Recently, the Federal Communications Commission (FCC) cited a station for broadcasting a skit that contained the Emergency Alert System (EAS) codes (the data burst sometime referred to as the “duck squawk”) and the two-tone attention signal. That mishap resulted in the FCC issuing a $20,000 violation against the licensee of that radio station. In fact, over the last year and a half, the FCC has levied over $900,000 in fines against broadcast licensees and cable networks for airing false EAS codes as well as false Wireless Emergency Alert tones, known as the WEA common audio attention signal.
Section 11.45(a) of the Commission’s rules prohibit transmitting or causing the transmission of Emergency Alert System (EAS) codes or Attention Signals or simulations thereof except in an actual national, state or local area emergency, authorized EAS test, or a qualified public service announcement (PSA). The FCC believes the unauthorized use of the EAS tones undermines the EAS and presents a substantial threat to public safety. In order to preserve the unique alerting function of the EAS tones, the Commission is committed to enforcing the regulations that prohibit the use of the tones, or simulations of them.
The FCC has repeatedly warned that the use of simulated or actual EAS tones for non-authorized purposes—such as commercial or entertainment purposes—can lead to dangerous “alert fatigue” whereby the public becomes desensitized to the alerts, questioning whether the alerts are for a real, imminent threat or some other cause. Moreover, because the EAS tones can include operative data – that is, they can trigger or wake up a downstream EAS device – the misuse of simulated or actual EAS tones may result in false activations of the EAS that can spread false information or lock out legitimate activations of the EAS. In addition, section 10.520(d) of the Commission’s rules contains a similar prohibition on transmission of a false WEA Common Audio Attention Signal, the unique notification sound and vibration used when a wireless phone receives an emergency alert message.
In August 2019, after issuing a number of violations, the FCC issued an Enforcement Advisory reminding EAS participants of the prohibition against transmitting false alert tones and outlining the Commission’s interpretation of the rules.
The advisory states that the FCC considers a simulation of the EAS tones to include not only recordings of actual EAS codes or Attention Signals, but also sounds that mimic or are substantially similar to them such that an average listener could reasonably mistake the sounds for actual EAS codes or Attention Signals. By contrast, general alarms or other loud noises including bells, klaxons and police, fire or civil defense sirens are not considered simulations of the EAS codes or Attention Signals and therefore are not prohibited under sections 11.45(a) or 10.520(d) of the Rules. Thus, content such as advertisements, entertainment programming, promotional announcements and other programming that includes the actual or simulated EAS codes or Attention Signals are illegal if they are not employed in connection with an actual emergency, authorized EAS test or as specified in sections 10.520(d), 11.46 and 11.61 of the Rules.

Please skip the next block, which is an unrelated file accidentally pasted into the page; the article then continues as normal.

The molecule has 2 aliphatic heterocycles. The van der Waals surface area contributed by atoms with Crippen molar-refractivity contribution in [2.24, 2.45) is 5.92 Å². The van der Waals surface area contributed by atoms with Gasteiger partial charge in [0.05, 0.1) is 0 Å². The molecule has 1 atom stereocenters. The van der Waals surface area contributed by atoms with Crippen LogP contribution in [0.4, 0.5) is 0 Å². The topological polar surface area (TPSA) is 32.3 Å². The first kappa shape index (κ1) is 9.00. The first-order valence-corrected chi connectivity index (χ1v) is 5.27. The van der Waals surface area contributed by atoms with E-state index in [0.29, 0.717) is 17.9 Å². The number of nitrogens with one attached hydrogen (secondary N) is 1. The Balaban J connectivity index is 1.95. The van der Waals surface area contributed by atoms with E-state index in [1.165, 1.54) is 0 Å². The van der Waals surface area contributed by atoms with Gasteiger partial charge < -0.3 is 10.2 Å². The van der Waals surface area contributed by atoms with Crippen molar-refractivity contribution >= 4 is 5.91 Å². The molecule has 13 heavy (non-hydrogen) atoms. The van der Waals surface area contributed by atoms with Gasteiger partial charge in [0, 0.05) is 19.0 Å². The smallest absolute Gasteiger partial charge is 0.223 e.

It further states that EAS participants may use the EAS Attention Signal and a simulation of the EAS codes in PSAs provided by the Federal Emergency Management Administration (FEMA) or by other federal, state and local government entities or non-governmental organizations to raise public awareness about emergency alerting.
The Advisory also clarifies that the Rules governing the EAS and WEA apply to any “person” who “transmit[s]” or “cause[s] to transmit” a prohibited signal. The prohibition thus applies to entities that distribute programming containing a prohibited signal intended for subsequent or simultaneous transmission to the public, regardless of whether or not they deliver the unlawful signal directly to consumers; it also applies to a person who transmits an unlawful signal, even if that person did not create or produce the prohibited signal in the first instance. Therefore, the prohibition can apply to a broadcaster, cable operator or satellite carrier that transmits programming containing a prohibited signal, even if the programmer that embedded the sound is not under common ownership or control with the respective broadcaster, operator or carrier.
Additionally, the advisory points out that there are other rules and regulations that could come in to play as a result of transmitting false or fraudulent EAS tones and WEA Attention Signals. It may also violate section 325(a) of the Communications Act of 1934, as amended, which prohibits transmission of false distress signals and, for broadcast licensees, false or fraudulent EAS signals also may violate the Commission’s prohibition against broadcast hoaxes. (Section 73.1217)
The Advisory points out that failure to comply with the Act or Rules may subject a violator to sanctions including, but not limited to, substantial monetary forfeitures. The FCC’s Enforcement Bureau may, at its discretion, treat each unauthorized transmission as a separate apparent violation for purposes of calculating the proposed forfeiture amount. For example, if the same ad or program is broadcast by multiple different stations, each would be considered its own violation. In addition, because Attention Signals for EAS and WEA are considered the same, the unlawful transmission of an EAS or WEA attention signal could be considered a violation of both the EAS and WEA Rules.
The Advisory states that the FCC and specifically the Enforcement Bureau will continue to monitor and enforce compliance with these Rules due to their importance in promoting and protecting public safety.
You can find more information on the FCC’s EAS website.